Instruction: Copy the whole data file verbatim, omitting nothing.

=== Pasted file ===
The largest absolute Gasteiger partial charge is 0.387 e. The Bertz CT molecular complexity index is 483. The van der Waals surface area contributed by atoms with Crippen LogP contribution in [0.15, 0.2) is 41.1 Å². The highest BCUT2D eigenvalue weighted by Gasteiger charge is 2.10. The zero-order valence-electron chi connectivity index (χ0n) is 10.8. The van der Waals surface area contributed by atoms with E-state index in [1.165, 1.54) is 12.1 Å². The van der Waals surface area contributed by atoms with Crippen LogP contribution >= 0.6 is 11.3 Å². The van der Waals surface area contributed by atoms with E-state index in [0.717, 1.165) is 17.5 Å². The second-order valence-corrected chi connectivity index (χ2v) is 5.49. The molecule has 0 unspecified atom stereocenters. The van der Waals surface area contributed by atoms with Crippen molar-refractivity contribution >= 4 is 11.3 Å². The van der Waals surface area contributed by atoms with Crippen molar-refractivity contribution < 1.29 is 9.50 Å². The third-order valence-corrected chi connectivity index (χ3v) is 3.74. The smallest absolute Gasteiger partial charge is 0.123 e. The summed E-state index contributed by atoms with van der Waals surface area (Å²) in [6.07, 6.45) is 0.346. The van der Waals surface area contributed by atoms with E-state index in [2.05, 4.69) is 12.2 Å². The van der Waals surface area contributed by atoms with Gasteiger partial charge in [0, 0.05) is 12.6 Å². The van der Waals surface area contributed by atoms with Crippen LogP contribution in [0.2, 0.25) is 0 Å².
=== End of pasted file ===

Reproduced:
The largest absolute Gasteiger partial charge is 0.387 e. The Bertz CT molecular complexity index is 483. The van der Waals surface area contributed by atoms with Crippen LogP contribution in [0.15, 0.2) is 41.1 Å². The highest BCUT2D eigenvalue weighted by Gasteiger charge is 2.10. The zero-order valence-electron chi connectivity index (χ0n) is 10.8. The van der Waals surface area contributed by atoms with E-state index in [1.165, 1.54) is 12.1 Å². The van der Waals surface area contributed by atoms with Crippen LogP contribution >= 0.6 is 11.3 Å². The van der Waals surface area contributed by atoms with E-state index in [0.717, 1.165) is 17.5 Å². The second-order valence-corrected chi connectivity index (χ2v) is 5.49. The molecule has 0 unspecified atom stereocenters. The van der Waals surface area contributed by atoms with Crippen molar-refractivity contribution >= 4 is 11.3 Å². The van der Waals surface area contributed by atoms with Crippen molar-refractivity contribution < 1.29 is 9.50 Å². The third-order valence-corrected chi connectivity index (χ3v) is 3.74. The smallest absolute Gasteiger partial charge is 0.123 e. The summed E-state index contributed by atoms with van der Waals surface area (Å²) in [6.07, 6.45) is 0.346. The van der Waals surface area contributed by atoms with E-state index in [2.05, 4.69) is 12.2 Å². The van der Waals surface area contributed by atoms with Gasteiger partial charge in [0, 0.05) is 12.6 Å². The van der Waals surface area contributed by atoms with Crippen LogP contribution in [0.2, 0.25) is 0 Å².